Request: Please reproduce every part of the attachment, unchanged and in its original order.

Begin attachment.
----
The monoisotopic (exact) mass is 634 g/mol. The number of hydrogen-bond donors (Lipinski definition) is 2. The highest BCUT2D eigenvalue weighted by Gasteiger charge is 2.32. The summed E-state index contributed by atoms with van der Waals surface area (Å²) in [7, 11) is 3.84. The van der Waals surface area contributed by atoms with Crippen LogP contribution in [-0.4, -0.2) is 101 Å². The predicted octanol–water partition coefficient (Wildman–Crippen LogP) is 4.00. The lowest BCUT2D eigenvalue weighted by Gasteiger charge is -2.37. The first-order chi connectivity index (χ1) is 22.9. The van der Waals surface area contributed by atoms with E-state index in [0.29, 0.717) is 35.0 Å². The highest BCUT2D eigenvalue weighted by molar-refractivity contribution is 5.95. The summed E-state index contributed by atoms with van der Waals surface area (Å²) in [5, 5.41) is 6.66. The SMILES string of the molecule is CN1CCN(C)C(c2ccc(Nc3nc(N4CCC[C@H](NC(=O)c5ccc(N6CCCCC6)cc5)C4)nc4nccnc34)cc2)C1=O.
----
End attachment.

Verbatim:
The monoisotopic (exact) mass is 634 g/mol. The number of hydrogen-bond donors (Lipinski definition) is 2. The highest BCUT2D eigenvalue weighted by Gasteiger charge is 2.32. The summed E-state index contributed by atoms with van der Waals surface area (Å²) in [7, 11) is 3.84. The van der Waals surface area contributed by atoms with Crippen LogP contribution in [-0.4, -0.2) is 101 Å². The predicted octanol–water partition coefficient (Wildman–Crippen LogP) is 4.00. The lowest BCUT2D eigenvalue weighted by Gasteiger charge is -2.37. The first-order chi connectivity index (χ1) is 22.9. The van der Waals surface area contributed by atoms with E-state index in [0.29, 0.717) is 35.0 Å². The highest BCUT2D eigenvalue weighted by molar-refractivity contribution is 5.95. The summed E-state index contributed by atoms with van der Waals surface area (Å²) in [5, 5.41) is 6.66. The SMILES string of the molecule is CN1CCN(C)C(c2ccc(Nc3nc(N4CCC[C@H](NC(=O)c5ccc(N6CCCCC6)cc5)C4)nc4nccnc34)cc2)C1=O.